Spherical capsule
: 62mm, T=2mm, stainless steel
Cylindrical capsule :L=25mm, T=2mm. stainless steel
Square capsule
:L=25mm and H=100mm and T=2mm, stainless steel
Mass flow rates
: 2 lit/min
HTF inlet temperatures:60C (constant temperature source)
Storage Tank Dimensions:Height=150mm, Diameter=300mm, Thickness=2mm
Storage tank capacity
:10 liters
Storage tank Material
:Stainless steel
Storage tank insulation :25mm Thickness Glass wool

The energy is stored inside the capsules as sensible heat


and latent heat. As the charging process proceeds, energy storage
increases until it reaches the equilibrium position (i.e., HTF
temperature = PCM temperature). Temperature of PCM (T PCM)
and HTF (THTF) in the TES tank is recorded at an interval of 2
minutes. The charging process is continued until the PCM
temperature comes in equilibrium with the temperature of HTF
in the TES tank.
Table 4.1 Time - temperature history for different PCM
capsule shapes in charging process
Capsule
shape

Cylindrical
capsule

Spherical
capsule

Square
capsule

Figure4.1. Schematic diagram of Experimental set-up


1. Electric heater 2. Constant temperature bath (water storage
tank)
3&8. Flow control valves 4. Flow meter
5.Distributer
6.TESTank
7.PCM capsules 9.
Outlet tank
10. Digital thermometer
4.2 Experimental Trial
The experiments are carried out on the basis Taguchi
design obtained from Minitab software.
4.2.1
Charging Process
The experiments are carried out for charging
process. In this process, the TES tank is integrated with constant
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Time ( min )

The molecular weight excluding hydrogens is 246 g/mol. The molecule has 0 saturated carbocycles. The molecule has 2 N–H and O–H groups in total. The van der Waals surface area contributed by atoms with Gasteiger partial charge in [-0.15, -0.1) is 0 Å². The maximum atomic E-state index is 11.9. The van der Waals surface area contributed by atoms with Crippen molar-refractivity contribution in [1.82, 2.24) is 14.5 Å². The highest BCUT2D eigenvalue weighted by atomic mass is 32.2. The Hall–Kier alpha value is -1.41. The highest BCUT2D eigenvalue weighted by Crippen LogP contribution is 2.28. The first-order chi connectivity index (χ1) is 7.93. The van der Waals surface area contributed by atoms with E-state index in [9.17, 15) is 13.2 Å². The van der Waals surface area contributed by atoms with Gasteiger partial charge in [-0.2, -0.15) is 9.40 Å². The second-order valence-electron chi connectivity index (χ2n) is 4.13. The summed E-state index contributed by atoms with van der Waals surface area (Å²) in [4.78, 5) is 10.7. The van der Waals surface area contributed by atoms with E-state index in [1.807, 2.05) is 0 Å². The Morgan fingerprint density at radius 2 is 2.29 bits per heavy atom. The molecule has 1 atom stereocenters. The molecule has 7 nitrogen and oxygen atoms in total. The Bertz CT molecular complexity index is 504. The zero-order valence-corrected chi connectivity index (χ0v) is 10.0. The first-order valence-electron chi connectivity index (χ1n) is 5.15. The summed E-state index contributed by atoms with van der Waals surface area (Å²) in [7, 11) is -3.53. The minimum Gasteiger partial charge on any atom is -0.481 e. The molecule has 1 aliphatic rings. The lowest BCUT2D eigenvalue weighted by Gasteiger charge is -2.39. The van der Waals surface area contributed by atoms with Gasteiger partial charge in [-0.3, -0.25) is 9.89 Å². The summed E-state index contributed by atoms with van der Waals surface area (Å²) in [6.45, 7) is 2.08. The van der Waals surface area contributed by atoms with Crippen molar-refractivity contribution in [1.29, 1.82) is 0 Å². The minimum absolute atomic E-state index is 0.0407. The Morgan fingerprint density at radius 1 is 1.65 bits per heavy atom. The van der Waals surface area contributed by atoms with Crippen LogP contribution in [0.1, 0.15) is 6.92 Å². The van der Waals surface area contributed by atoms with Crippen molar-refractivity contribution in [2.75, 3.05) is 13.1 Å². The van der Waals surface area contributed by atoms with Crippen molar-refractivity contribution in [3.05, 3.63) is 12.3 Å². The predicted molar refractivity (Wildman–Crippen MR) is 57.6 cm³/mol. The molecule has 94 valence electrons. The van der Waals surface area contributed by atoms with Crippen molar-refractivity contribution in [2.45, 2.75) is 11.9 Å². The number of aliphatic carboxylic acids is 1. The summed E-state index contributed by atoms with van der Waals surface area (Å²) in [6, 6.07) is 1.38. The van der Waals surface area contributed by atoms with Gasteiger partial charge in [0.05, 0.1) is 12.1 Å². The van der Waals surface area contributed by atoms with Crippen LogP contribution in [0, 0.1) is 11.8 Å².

Temperature of PCM
(TPCM)(oC)

25

2
4
6
8
10
12
0
2
4
6
8
10
12
14
16
18
20

36
47
50
54
57
60
25
32.7
36
38
42
45
48.2
50.3
53.7
57
60

25

38.6

46.3

48.2

53.2

10

56

12

57.9

14

60

Figure 4.2. Effect of Charging Time on Different Capsule


Shapes

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Volume No.5, Issue No.4, pp : 332-339

Discharging Process
The discharging process starts after the completion of
charging process. Batch wise discharging experiments are
carried out as explained below. In this method 2 liters of hot
water is discharged from the thermal energy storage (TES) tank
and the same quantity of cold water at 25C is fed into TES tank
in each batch. The average temperature of the collected
discharge water in the bucket is measured using a digital
thermometer. The time difference between the consequent
discharges is 20 min. The batch wise withdrawing of hot water is
continued till the temperature of the outlet water reaches room
Temperature.
The variation of HTF and PCM temperature during
discharging process (Heat recovery) is reported. A comparative
study is also made between the conventional SHS system and
combined storage system.

ISSN:2319-6890)(online),2347-5013(print)
1 April 2016

4.2.2

Table 4.2 Time temperature values for different PCM


capsules in discharging process
Capsule shape

Cylindrical capsule

Spherical capsule

Square capsule

Time (min)
00
20
40
60
80
100
120
140
00
20
40
60
80
100
120
140
160
180
200
00
20
40
60
80
100
120

Temperature of discharged
water( Tw) (oC)
60
53.2
47.4
41
37.8
34.8
31.8
28
60
57.4
53.3
50.7
47.3
43.2
40
37.8
34.5
30.2
27
60
55.6
50.5
44.6
40.1
35.5
32

Figure 4.3. Effect of discharging time on different capsule


shapes

5. Computational Fluid Dynamics (CFD) Analysis


CFD is concerned with obtaining numerical solution to fluid